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EE 333T - Engineering Communication - Wuster

Engineering Standards

Standards, Codes, & Specifications

What is a standard? 

"A standard is a document that provides requirements, specifications, guidelines or characteristics that can be used consistently to ensure that materials, products, processes and services are fit for their purpose." ISO (International Organization for Standardization)

Examples: 

  • IEEE 802.11 (WiFi) - 425 pages
  • IEEE 11073-10419 (Insulin Pump) 138 pagess

Who creates standards?

Standards are created by a variety of organizations including:

  • Professional societies e.g. IEEE, ASME
  • Assocations e.g. American Wire Rope Manufacturers
  • Government agencies e.g. NASA
  • International bodies e.g. ISO, IEC

How to find standards in the library?

While some standards are free (e.g. W3C, DOE), most standards are expensive and are not freely available on the web.  The library provides access to only a fraction of the total number of standards.

  • IEEE standards can be found in IEEE Xplore  
  • Click on Browse (top left side) and select Standards
  • You can search by number (if you know the standard you need) or by keyword 

 
For all other standards see our Finding Engineering Standards and Specifications guide
 

 

IEEE Standards Glossary

Standard: "A standard is a document that defines the characteristics of a product, process or service, such as dimensions, safety aspects, and performance requirements."

Code: "Laws or regulations that specify minimum standards to protect public safety and health such as codes for construction of buildings. Voluntary standards are incorporated into building codes.”

Specification: "A set of conditions and requirements of precise and limited application that provide a detailed description of a procedure, process, material, product, or service for use primarily in procurement and manufacturing. Standards may be referenced or included in specifications."

"One way of looking at the differences between codes and standards is that a code tells you what you need to do, and a standards tells you how to do it. A code may say that a building must have a fire-alarm system. The standard will spell out what kind of system and how it must work." ~ NFPA

Why are standards important?

IEEE Standard Association states:

Standards form the fundamental building blocks for product development by establishing consistent protocols that can be universally understood and adopted. This helps fuel compatibility and interoperability and simplifies product development, and speeds time-to-market. Standards also make it easier to understand and compare competing products. As standards are globally adopted and applied in many markets, they also fuel international trade.

It is only through the use of standards that the requirements of interconnectivity and interoperability can be assured. It is only through the application of standards that the credibility of new products and new markets can be verified. In summary standards fuel the development and implementation of technologies that influence and transform the way we live, work and communicate.

Types of standards:

  • Category, type, dimension, structure, equipment, quality, grade, component, performance, durability, or safety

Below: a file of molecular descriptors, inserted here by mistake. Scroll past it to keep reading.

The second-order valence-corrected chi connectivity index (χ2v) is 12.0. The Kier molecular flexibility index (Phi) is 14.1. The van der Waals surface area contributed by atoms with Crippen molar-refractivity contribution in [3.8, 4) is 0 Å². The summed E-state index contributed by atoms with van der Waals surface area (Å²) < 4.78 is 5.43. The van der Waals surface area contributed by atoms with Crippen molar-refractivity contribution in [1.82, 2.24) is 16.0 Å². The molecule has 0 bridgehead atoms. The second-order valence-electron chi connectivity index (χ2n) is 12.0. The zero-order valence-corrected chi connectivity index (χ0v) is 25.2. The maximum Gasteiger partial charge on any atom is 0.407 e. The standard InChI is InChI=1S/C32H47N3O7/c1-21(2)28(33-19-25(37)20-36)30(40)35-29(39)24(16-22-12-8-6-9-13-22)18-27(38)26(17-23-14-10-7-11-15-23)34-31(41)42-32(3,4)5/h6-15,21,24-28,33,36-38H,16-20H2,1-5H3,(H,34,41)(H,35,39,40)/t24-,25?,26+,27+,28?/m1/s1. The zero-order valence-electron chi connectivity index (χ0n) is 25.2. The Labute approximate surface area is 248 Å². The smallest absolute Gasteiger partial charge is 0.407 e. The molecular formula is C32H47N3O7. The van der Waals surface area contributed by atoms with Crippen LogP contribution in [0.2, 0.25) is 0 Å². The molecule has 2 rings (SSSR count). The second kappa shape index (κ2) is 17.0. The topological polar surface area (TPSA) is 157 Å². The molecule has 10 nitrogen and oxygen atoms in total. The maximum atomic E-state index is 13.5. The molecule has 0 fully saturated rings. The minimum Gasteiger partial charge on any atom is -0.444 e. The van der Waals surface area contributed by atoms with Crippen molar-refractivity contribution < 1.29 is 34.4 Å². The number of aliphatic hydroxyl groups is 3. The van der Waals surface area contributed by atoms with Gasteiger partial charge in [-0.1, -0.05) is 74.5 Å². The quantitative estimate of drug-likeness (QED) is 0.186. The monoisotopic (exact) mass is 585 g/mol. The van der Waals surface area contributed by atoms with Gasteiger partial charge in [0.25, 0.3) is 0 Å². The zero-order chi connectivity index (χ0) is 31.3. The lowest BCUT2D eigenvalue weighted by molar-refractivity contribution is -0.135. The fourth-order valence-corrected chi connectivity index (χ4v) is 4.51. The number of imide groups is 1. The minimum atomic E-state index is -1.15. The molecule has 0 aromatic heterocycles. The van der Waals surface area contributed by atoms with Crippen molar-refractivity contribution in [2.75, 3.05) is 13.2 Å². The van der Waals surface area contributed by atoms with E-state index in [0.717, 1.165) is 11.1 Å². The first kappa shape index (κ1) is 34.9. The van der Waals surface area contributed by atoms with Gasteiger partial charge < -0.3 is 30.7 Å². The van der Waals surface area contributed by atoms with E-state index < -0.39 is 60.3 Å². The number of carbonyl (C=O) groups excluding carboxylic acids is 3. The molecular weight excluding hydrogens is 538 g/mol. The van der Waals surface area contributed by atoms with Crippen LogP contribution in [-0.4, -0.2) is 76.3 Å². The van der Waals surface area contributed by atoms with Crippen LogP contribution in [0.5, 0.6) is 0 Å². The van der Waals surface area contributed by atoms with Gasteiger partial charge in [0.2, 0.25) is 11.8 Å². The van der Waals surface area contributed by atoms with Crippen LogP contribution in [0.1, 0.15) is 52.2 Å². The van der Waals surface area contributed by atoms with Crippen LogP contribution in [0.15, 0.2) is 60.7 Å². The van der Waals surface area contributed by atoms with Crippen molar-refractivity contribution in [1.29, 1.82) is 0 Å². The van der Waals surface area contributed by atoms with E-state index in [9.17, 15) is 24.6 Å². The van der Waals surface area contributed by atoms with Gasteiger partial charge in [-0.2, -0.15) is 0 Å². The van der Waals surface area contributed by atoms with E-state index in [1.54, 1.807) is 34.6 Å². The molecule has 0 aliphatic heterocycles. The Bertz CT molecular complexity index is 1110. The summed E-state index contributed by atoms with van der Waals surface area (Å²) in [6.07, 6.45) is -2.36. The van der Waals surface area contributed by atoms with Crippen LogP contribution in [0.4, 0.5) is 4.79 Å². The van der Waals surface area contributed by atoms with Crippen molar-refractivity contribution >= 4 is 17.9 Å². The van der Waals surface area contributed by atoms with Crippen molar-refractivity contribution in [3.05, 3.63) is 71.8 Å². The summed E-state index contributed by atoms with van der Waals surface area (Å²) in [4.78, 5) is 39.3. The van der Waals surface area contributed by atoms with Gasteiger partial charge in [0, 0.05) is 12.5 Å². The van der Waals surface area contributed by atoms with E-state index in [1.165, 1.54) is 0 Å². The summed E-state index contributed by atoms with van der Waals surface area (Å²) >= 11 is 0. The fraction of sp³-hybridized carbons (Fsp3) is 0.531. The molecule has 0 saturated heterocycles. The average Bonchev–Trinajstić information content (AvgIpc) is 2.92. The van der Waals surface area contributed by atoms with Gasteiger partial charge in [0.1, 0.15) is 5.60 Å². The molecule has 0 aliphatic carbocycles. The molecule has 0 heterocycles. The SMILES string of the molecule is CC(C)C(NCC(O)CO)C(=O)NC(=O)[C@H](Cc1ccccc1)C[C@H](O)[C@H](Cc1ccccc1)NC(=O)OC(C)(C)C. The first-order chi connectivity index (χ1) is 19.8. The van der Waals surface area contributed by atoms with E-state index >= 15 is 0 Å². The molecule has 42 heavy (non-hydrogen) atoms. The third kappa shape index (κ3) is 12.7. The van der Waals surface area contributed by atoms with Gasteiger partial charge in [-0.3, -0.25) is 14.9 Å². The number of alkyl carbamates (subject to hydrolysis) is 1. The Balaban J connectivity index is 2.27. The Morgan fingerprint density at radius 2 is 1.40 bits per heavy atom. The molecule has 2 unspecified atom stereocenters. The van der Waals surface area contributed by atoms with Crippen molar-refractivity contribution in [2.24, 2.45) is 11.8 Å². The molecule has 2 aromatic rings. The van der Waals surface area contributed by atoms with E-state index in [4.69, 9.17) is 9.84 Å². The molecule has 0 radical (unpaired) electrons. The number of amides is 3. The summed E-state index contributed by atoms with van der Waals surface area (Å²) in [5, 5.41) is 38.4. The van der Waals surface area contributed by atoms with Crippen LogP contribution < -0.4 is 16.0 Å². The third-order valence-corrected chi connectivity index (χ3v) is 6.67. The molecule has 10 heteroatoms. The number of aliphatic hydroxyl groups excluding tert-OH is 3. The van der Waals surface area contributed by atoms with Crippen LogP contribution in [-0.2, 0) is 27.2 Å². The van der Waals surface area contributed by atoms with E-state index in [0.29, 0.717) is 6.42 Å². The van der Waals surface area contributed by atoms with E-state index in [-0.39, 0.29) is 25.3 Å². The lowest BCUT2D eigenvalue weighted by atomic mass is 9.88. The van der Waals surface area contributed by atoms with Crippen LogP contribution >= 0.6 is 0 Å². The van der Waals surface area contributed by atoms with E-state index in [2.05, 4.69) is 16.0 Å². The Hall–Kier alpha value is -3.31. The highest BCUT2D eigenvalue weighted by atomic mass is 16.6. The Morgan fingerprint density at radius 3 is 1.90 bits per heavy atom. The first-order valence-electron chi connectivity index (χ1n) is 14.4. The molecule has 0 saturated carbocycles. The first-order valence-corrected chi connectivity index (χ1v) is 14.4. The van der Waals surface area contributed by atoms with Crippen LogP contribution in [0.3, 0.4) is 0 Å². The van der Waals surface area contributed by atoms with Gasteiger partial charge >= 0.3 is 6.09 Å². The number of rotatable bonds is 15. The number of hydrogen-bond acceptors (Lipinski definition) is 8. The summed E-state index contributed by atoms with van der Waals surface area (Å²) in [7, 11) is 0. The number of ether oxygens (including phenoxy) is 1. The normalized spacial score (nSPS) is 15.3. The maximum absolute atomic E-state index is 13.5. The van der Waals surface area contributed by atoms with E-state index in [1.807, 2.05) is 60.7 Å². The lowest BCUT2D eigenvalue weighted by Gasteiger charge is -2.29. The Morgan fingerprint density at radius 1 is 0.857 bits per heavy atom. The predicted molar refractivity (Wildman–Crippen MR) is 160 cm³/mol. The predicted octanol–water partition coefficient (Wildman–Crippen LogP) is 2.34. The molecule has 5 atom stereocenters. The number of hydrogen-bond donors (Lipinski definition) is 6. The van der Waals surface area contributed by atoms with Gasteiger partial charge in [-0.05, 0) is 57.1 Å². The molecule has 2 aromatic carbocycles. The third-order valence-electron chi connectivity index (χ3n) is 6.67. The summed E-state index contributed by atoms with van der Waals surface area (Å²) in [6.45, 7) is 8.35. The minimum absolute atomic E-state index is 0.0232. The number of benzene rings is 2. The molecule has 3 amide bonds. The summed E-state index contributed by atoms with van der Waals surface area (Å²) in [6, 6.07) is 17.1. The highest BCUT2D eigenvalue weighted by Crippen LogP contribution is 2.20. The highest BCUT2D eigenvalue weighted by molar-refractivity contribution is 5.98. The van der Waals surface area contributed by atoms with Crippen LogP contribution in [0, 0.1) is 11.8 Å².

• Methods of manufacturing, methods of designing, methods of drawing, methods of using, or methods of operation of safety condition of production
     
  • Methods of testing, analyzing, appraising, verifying, or measuring 
     
  • Terms, abbreviations, symbols, marks, preferred numbers, or units 
     
  • Design, methods of execution, or safety conditions

Standards are created by a wide variety of organizations.  The most common are:

What are some points to remember when using standards? 

  • Some standards are government-mandated, and others are voluntary.  There may be various penalties associated with not adhering to the standard. 
     
  • Standards are updated frequently to keep pace with changing technology -- check to see if the standard you are using is the latest version. 
     
  • Older, superseded versions of standards may be useful in many cases, such as legal disputes concerning the performance of a product that was manufactured when the older standard was in force.  The Engineering Library DOES NOT maintain historical or superseded standards. 

Identifying Standards

  • Standards typically have a title and a report number associated with the organization that produced the standard.  

Examples include:

  • ASTM F1511 - Standard Specification for Mechanical Seals for Shipboard Pump Applications
  • IEEE 1708-2014 - Wearable Cuffless Blood Pressure Measuring Devices
  • MIL-DTL-641 - Jacks, Telephone General Specification for

 

 

IEEE standards and National Electrical Safety Code and Handbook

  • IEEE Xplore
    • Click on Browse at the top left and select Standards 

IEEE Redline Versions of Standards provides clearly highlighted changes in a standard to allow for quick and efficient changes to procedures, products, and more.

Redline versions of standards are beneficial as they allow technical professionals to easily see what has changed from the previous version, leading to faster implementation of necessary changes.

 

For non IEEE standards:

IEEE Standards University - classes, workshops, e-zines, student grants, news, etc.


Standards.gov - offers background materials and useful links for locating information about the use of standards in government. 

University Outreach Program - ANSI Education and Training

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